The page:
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The case of disappearing giant tortoises? Another is reported missing

The case of disappearing giant tortoises? Another is reported missing
Alhambra resident seeks help finding missing desert tortoise. (Alhambra Police Department)

For the second time in less than a week, authorities are asking for help locating a large turtle that disappeared, this time from an Alhambra woman's home.

Unlike the 90-pound sulcata tortoise named Cruiser that was stolen from its Carson home and later found at a fair in Wilmington last week, it's unclear how this desert tortoise disappeared, according to the Alhambra Police Department.

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The owner doesn't know if her 70-pound turtle was stolen or just escaped.

In any case, it's one of several large tortoises that have gone missing across California this month.

Two weeks ago, a San Jose woman reported that her tortoise, Napoleon, escaped from her home's backyard. However, surveillance footage revealed that someone had actually snatched the 50-pound tortoise.

In Fresno, the owner of a sulcata tortoise stolen on Sept. 15 has been waging a campaign on Craigslist in effort to track it down.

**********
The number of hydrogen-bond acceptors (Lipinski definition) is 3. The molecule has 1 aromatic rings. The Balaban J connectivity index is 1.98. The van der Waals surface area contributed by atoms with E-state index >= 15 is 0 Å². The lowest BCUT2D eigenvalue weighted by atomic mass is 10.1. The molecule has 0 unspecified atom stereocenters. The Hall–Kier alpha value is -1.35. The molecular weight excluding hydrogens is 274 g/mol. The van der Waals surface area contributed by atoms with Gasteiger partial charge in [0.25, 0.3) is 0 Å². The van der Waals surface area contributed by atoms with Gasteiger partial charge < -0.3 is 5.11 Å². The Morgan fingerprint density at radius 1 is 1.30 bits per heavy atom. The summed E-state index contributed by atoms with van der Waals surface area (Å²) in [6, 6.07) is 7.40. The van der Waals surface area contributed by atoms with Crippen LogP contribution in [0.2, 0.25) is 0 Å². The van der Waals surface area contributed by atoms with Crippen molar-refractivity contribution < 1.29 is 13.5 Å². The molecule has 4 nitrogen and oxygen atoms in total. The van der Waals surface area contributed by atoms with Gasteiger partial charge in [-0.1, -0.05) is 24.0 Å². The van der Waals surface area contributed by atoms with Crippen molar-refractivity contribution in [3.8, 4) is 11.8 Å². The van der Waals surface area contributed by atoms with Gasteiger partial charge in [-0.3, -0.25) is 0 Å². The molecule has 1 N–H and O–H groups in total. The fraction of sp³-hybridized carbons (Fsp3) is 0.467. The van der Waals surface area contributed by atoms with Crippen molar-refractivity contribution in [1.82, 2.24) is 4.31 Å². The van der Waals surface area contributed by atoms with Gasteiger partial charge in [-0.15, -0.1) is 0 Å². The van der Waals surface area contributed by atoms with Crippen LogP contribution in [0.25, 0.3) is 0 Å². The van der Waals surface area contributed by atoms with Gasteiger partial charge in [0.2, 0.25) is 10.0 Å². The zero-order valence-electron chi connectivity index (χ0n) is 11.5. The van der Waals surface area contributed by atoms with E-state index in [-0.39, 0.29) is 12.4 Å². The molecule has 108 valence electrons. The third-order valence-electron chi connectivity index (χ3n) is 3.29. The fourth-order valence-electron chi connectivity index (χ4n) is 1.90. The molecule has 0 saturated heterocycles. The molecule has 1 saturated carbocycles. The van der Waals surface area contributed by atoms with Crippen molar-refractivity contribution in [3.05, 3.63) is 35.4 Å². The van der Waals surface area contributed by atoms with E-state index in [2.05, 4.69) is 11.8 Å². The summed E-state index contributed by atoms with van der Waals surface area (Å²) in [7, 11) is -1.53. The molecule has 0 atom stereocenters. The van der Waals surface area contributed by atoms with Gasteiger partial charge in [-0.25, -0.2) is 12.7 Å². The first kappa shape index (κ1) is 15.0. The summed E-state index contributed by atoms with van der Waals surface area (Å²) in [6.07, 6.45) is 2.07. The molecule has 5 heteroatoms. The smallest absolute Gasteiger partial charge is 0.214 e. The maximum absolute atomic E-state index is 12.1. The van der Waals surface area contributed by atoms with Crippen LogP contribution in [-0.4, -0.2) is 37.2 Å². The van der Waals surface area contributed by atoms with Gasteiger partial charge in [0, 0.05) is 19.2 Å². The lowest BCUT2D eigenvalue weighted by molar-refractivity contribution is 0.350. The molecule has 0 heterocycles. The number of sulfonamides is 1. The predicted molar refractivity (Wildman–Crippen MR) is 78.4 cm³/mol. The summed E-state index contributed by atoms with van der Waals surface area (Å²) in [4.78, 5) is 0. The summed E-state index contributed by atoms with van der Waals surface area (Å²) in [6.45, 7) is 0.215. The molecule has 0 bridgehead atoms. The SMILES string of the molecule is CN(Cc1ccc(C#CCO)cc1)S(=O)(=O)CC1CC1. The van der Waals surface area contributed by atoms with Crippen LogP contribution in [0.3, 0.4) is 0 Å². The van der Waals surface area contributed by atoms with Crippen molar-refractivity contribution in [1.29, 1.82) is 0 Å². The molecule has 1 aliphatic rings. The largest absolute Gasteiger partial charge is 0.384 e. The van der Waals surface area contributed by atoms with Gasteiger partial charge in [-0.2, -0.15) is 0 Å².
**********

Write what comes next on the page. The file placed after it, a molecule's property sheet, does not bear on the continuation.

The owner is disabled and was unable to run after tortoise as it was being taken away.

"Not only have you stolen my tortoise, but you've broken my heart," he posted.

And in La Canada Flintridge, sheriff's deputies found a 70-pound snapping turtle Thursday wandering near a country club.

It's not uncommon for turtles to escape their enclosures because they are diggers and natural food seekers, said Susan Tellem, who founded the nonprofit American Tortoise Rescue in Malibu. Some have been known to break through glass doors in search of food.

Desert turtles often escape their homes in search for a place to hibernate, she added.

And for the ones that get stolen, the thefts are typically carried out by people who think large tortoises can be sold for a lot of money, Tellem said. Those same people, she added, also probbaly don't know that many tortoises can be adopted at no cost.

For breaking news in Los Angeles and throughout California, follow @VeronicaRochaLA. She can be reached at veronica.rocha@latimes.com.

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